Equisetum arvense

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Equisetum arvense L.

Equisetaceae

Life form: perennial

Exposure: half shade   2

Moisture: moist bis Moisture: wet

Arrangement: whorled
Leaves: decidious

Shape: acicular

Division: simple

    

Shape: not specified
Fruit: not specified

 

Inflorescence: not specified

Petals: not specified
Habit: not specified

Growth form: not specified

Taxonomy

Divisio:
Equisetophyta
Subdivisio:
Equisetophytina
Classis:
Equisetopsida
Subclassis:
Equisetidae
Ordo:
Equisetales
Subordo:
Equisetineae

Equisetum arvense, commonly known as common horsetail, is a perennial.

Naming

Equisetum arvense was described by Carl Linnaeus in 1753. The name is considered as validly published.

Taxonomy

Equisetum arvense is a species in the genus Equisetum which contains approximately 30 to 53 species and belongs to the family of the Equisetaceae (Horsetail Family).

Characteristics

Equisetum arvense - habitus
Equisetum arvense - leaves

Growth

The comparatively fast-growing and short-lived perennials reach heights of 5 to 60 centimetres. The plants reach a width of 4 to 5 metres.

Leaves

Equisetum arvense is deciduous. The dark-green, simple leaves are whorled. They are acicular with entire margins. They turn an attractive yellow in autumn.

Flowers and Fruits

Equisetum arvense flowers from March to May.


Root System

The plants form root tubers.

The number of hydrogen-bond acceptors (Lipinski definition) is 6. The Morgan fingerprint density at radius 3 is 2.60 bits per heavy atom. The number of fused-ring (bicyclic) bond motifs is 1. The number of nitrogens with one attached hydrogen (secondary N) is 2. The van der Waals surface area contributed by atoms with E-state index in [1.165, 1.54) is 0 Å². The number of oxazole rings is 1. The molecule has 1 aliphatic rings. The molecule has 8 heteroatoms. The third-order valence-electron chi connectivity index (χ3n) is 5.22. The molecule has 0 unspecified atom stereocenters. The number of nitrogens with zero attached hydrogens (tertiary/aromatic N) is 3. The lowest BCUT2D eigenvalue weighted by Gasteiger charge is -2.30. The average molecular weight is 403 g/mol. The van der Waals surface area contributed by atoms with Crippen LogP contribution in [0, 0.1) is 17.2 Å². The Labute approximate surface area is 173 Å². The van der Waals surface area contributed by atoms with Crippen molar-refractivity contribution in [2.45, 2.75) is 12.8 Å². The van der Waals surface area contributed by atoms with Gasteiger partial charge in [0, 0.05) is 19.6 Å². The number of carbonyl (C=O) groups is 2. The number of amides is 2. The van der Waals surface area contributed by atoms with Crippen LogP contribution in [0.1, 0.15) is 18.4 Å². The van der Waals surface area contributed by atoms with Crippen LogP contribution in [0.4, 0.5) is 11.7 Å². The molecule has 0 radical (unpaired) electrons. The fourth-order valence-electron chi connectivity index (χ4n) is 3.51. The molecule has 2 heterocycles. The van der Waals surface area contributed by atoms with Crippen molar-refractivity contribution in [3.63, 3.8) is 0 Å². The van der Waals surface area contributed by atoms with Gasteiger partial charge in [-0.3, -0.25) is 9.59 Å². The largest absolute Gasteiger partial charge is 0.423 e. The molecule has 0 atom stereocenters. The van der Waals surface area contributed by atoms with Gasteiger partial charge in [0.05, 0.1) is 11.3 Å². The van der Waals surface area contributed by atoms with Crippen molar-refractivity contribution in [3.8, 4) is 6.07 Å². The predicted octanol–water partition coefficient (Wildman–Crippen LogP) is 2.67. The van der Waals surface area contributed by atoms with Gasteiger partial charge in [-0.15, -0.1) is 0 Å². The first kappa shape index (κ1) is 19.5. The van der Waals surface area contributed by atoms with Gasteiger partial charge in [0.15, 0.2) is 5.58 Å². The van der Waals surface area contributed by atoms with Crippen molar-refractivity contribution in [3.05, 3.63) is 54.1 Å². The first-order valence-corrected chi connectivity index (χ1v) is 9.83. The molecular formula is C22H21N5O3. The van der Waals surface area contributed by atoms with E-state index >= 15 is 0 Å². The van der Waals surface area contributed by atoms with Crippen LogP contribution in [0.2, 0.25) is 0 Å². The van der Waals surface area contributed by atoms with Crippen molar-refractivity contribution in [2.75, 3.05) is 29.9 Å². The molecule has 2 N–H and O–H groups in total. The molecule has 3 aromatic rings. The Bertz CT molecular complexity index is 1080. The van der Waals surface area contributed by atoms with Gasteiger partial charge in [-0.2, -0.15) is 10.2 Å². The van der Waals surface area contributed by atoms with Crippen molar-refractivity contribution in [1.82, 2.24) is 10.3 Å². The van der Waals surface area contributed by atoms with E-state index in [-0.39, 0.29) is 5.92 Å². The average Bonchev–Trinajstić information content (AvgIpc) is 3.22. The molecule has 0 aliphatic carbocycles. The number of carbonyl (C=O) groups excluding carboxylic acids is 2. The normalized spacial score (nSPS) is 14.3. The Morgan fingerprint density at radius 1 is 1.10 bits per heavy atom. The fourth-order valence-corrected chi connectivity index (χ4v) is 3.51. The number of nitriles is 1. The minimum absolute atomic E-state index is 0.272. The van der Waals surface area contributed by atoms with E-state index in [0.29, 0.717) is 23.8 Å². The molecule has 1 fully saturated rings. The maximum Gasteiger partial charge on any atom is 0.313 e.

Distribution

Equisetum arvense is native to the whole of Europe, Turkey, the Caucasus, northern Iran, West-Siberia, East Siberia, Sakhalin, the Kamtschatka Peninsula, Central Asia, the Himalaya, China, Korea, Japan, Alaska, Canada, Greenland and the whole of the US.

Cultivation

The perennials prefer a half-shady situation on moist to wet soil. They tolerate temperatures down to -45°C (USDA zone 2).

Classification after Prof. Dr. Sieber:

  • open areas

Tolerance of special soil conditions

  • low: calcareous soil

Uses

Suited as slope plant.

Maintenance and Propagation

Cultivars

Pests and Diseases

Literature

  • Walter Erhardt, Erich Götz, Nils Bödeker, Siegmund Seybold: Der große Zander. Eugen Ulmer KG, Stuttgart 2008, ISBN 978-3-8001-5406-7. (Ger.)
  • Christoper Brickell (Editor-in-chief): RHS A-Z Encyclopedia of Garden Plants. Third edition. Dorling Kindersley, London 2003, ISBN 0-7513-3738-2.

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